Daybreak brought little comfort to the eight people camped out in the abandoned village. They had tucked Mary Travis away in one of the more habitable hovels to get some much needed rest. Nathan had stayed by his patient throughout the long dark hours, quieting the man's fevered dreams. Vin had slept restlessly through the night, the long days and his injuries conspiring to keep him unconscious. Josiah, Ezra and Buck had rolled into blankets and fallen to sleep around the fire. Chris and JD had spent the long hours awake and silent, staring into the darkness in case the previous inhabitants of the encampment decided to return.

Morning found them still alone. The three members of the group who had actually slept stretched out of their blankets to the smell of coffee. Chris and JD returned to the fire, accepting mugs and Mary stumbled from the little one room shack that had been hers for the night. All eyes went from Vin's still form to Nathan's haggard face with a single question. The big stretcher bearer nodded at them solemnly.

"He slept fair all night. Last thing he needs is t' be back on a horse today though."

"If y'all are goin' someplace. . .I'm goin' with y'," a scratchy voice informed them.

Squatting down next to his friend, Chris said, "you need to rest pard."

"Been restin'," he replied. "I'll take. . .'r easy."

Looking around, the gunslinger said, "don't imagine it's going to be especially safe to leave him here."

"Won't be for y'all. . .when I get on. . .m' feet."

Smiling, Chris said, "that's what I meant." Straightening up, he became serious as he said to the others, "this was my fight, but Talon brought it home to us all. I can't change that, I can't even get you to listen to me and go back to town. So if we're going, we'll be going together."

"Reckon we're all goin' together, then," Buck said with a smile.

"Mr. Larabee," Ezra Standish said, "realizing that you have every right to ignore this inquiry, I would like to have some indication as to why this Talon fellow has such a desire to wreck havoc in your life?"

Chris stared at the young gambler, then turned his gaze to his old friend. With a barely perceptible nod, he left the explanation for Wilmington as he stalked off to check once more for signs that the others were coming back.

Looking around at the others, the big ex-lawman nodded. "Happened ‘bout seven years ago. Avery Talon and his bunch were causin' a helluva stir ‘round these parts. Chris and me had just settled here ‘bout then. He'd met Sarah and suddenly got th' urge t' put down roots. We ended up throwin' in with the local law t' chase th' gang down. We'd taken care a most of ‘m, but Talon and 2-3 a his boys were still goin' strong. Then me an' Chris an' a couple others cornered ‘m in a box canyon. We shot it out, an' Talon was th' only one still standin'. Come t' find out, two a th' boys we shot were Talon's brothers. Talon claimed he actually saw Chris shoot one of ‘m and he put all a his hatred on ‘m. Even through th' trial he kept making threats on Chris' life. Th' judge gave ‘m life in prison, don't know what happened."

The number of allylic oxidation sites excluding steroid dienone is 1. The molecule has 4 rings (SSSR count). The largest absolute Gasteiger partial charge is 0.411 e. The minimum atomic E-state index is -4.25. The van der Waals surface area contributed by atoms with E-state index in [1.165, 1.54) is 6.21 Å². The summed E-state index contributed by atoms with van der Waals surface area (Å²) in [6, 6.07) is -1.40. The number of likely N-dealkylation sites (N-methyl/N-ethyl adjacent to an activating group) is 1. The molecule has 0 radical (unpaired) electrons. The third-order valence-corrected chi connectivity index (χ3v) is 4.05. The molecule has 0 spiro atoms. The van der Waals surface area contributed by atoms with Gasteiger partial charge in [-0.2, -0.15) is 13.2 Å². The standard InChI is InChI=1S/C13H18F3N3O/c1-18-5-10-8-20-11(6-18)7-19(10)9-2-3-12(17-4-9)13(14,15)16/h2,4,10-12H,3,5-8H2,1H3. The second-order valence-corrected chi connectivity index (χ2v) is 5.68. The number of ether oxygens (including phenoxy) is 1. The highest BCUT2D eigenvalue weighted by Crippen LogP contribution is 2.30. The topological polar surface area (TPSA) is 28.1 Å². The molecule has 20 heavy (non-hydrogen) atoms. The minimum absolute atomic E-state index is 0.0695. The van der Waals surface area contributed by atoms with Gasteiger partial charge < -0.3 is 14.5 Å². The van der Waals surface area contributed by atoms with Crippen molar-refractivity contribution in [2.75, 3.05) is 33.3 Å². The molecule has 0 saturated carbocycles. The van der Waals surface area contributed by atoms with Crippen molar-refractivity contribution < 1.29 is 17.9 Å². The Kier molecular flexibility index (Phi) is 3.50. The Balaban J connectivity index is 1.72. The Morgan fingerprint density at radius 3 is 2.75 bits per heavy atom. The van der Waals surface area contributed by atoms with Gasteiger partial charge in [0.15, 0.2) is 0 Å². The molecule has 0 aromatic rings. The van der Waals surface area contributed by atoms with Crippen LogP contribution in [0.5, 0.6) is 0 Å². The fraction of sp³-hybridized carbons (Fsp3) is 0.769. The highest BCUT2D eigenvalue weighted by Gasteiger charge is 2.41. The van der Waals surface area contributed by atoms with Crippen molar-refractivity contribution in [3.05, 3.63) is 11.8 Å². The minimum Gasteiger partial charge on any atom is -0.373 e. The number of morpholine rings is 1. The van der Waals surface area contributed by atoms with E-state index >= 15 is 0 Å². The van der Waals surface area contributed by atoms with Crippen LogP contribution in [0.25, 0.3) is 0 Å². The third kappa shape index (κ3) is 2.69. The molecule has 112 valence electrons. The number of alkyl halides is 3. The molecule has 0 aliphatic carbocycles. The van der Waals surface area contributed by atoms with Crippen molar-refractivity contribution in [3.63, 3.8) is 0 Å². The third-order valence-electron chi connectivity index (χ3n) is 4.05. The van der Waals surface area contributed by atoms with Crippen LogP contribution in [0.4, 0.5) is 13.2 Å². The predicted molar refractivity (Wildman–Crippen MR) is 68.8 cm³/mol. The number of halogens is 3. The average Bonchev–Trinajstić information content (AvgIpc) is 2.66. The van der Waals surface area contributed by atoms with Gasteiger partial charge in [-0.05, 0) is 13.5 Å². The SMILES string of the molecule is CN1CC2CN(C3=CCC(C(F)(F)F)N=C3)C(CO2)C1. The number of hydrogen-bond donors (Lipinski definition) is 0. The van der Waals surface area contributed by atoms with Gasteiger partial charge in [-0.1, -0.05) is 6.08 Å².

"Well for one thing, he sure didn't get over his hatred toward Chris," Josiah said softly.

"Reckon we'll have t' make certain we. . .end it for ‘m," Vin said, "with a bullet."


Taking into consideration the young newspaperwoman's presence, they decided to escort her at least as far as Culley Point, where she could either wait for the stage or hire someone to escort her the rest of the way home. Josiah and Nathan got Vin onto his horse after the healer had given him just enough Laudanum to take the edge of the pain without sending him into oblivion. The tracker was adamant that he wouldn't ride double with any of the others, so they contented themselves by riding close by in case he needed them. As if he were oblivious to their attentions, he watched the trail for signs of the gang. Before riding more than a couple of miles, Vin made an observation.

"They're headin'. . .for town."

"The gang?" Josiah asked from where he rode near the weakened young man.

"Yeah. . .headin'. . .for Four Cor. . .ners."

"DAMN IT!" Larabee growled. "I should have –"

"Chris," Nathan said quietly, "we'll sort out the blame later. Right now we need to head for town."

Looking sidelong at the tracker, Nathan said, "maybe y'all should go on ahead, me an' Vin. . ." his words were cut off as Tanner slapped the reins and sent his horse into a gallop.

"DAMN IT!" Chris spurred his own horse forward, chasing after the stubborn young man. "Tanner! Where the hell do you think you're going?" There was no answer, and Larabee rode harder in an attempt to catch the tracker. They had ridden nearly a mile before the blond caught up with his friend.

Reaching out, he grasped the bridle of the other horse, pulling it to a stop. "Where the hell do you think you're going?"